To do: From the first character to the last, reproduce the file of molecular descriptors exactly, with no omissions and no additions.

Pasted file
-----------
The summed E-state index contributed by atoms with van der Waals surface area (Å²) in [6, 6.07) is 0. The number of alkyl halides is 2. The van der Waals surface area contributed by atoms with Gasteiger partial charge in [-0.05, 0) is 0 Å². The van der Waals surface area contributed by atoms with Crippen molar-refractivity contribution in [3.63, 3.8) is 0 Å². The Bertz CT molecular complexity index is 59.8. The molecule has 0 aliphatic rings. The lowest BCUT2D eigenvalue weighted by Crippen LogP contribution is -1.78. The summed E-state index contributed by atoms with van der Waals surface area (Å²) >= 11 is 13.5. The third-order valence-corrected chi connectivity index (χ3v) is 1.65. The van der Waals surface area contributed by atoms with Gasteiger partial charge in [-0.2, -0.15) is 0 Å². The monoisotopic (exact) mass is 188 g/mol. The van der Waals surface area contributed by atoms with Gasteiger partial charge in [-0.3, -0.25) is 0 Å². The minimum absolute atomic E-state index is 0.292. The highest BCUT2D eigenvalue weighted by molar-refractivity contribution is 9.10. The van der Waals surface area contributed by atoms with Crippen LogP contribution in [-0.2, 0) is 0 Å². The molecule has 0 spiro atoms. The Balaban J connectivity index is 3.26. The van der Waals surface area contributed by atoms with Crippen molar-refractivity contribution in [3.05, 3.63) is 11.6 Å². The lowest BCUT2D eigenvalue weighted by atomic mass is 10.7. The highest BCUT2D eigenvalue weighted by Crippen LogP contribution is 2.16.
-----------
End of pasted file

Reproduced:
The summed E-state index contributed by atoms with van der Waals surface area (Å²) in [6, 6.07) is 0. The number of alkyl halides is 2. The van der Waals surface area contributed by atoms with Gasteiger partial charge in [-0.05, 0) is 0 Å². The van der Waals surface area contributed by atoms with Crippen molar-refractivity contribution in [3.63, 3.8) is 0 Å². The Bertz CT molecular complexity index is 59.8. The molecule has 0 aliphatic rings. The lowest BCUT2D eigenvalue weighted by Crippen LogP contribution is -1.78. The summed E-state index contributed by atoms with van der Waals surface area (Å²) >= 11 is 13.5. The third-order valence-corrected chi connectivity index (χ3v) is 1.65. The van der Waals surface area contributed by atoms with Gasteiger partial charge in [-0.2, -0.15) is 0 Å². The monoisotopic (exact) mass is 188 g/mol. The van der Waals surface area contributed by atoms with Gasteiger partial charge in [-0.3, -0.25) is 0 Å². The minimum absolute atomic E-state index is 0.292. The highest BCUT2D eigenvalue weighted by molar-refractivity contribution is 9.10. The van der Waals surface area contributed by atoms with Crippen LogP contribution in [-0.2, 0) is 0 Å². The molecule has 0 spiro atoms. The Balaban J connectivity index is 3.26. The van der Waals surface area contributed by atoms with Crippen molar-refractivity contribution in [3.05, 3.63) is 11.6 Å². The lowest BCUT2D eigenvalue weighted by atomic mass is 10.7. The highest BCUT2D eigenvalue weighted by Crippen LogP contribution is 2.16.